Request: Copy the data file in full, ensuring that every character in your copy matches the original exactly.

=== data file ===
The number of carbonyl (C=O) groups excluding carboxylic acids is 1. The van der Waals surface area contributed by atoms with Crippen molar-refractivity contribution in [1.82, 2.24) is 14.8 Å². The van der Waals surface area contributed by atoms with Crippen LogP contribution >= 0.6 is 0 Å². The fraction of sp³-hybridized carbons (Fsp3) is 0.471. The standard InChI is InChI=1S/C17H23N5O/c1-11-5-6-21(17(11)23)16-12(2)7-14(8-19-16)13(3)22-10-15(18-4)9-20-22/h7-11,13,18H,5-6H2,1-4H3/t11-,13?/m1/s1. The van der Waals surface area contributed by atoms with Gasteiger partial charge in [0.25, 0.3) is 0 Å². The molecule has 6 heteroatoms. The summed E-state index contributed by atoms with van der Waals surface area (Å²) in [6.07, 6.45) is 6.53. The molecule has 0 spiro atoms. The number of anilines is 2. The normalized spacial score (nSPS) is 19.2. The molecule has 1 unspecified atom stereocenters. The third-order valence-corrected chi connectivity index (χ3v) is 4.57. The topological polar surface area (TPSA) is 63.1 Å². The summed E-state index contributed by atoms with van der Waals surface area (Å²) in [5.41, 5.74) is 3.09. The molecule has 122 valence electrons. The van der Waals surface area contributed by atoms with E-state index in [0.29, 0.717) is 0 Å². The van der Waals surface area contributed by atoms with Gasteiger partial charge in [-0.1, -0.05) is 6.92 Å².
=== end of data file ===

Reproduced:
The number of carbonyl (C=O) groups excluding carboxylic acids is 1. The van der Waals surface area contributed by atoms with Crippen molar-refractivity contribution in [1.82, 2.24) is 14.8 Å². The van der Waals surface area contributed by atoms with Crippen LogP contribution >= 0.6 is 0 Å². The fraction of sp³-hybridized carbons (Fsp3) is 0.471. The standard InChI is InChI=1S/C17H23N5O/c1-11-5-6-21(17(11)23)16-12(2)7-14(8-19-16)13(3)22-10-15(18-4)9-20-22/h7-11,13,18H,5-6H2,1-4H3/t11-,13?/m1/s1. The van der Waals surface area contributed by atoms with Gasteiger partial charge in [0.25, 0.3) is 0 Å². The molecule has 6 heteroatoms. The summed E-state index contributed by atoms with van der Waals surface area (Å²) in [6.07, 6.45) is 6.53. The molecule has 0 spiro atoms. The number of anilines is 2. The normalized spacial score (nSPS) is 19.2. The molecule has 1 unspecified atom stereocenters. The third-order valence-corrected chi connectivity index (χ3v) is 4.57. The topological polar surface area (TPSA) is 63.1 Å². The summed E-state index contributed by atoms with van der Waals surface area (Å²) in [5.41, 5.74) is 3.09. The molecule has 122 valence electrons. The van der Waals surface area contributed by atoms with E-state index in [0.29, 0.717) is 0 Å². The van der Waals surface area contributed by atoms with Gasteiger partial charge in [-0.1, -0.05) is 6.92 Å².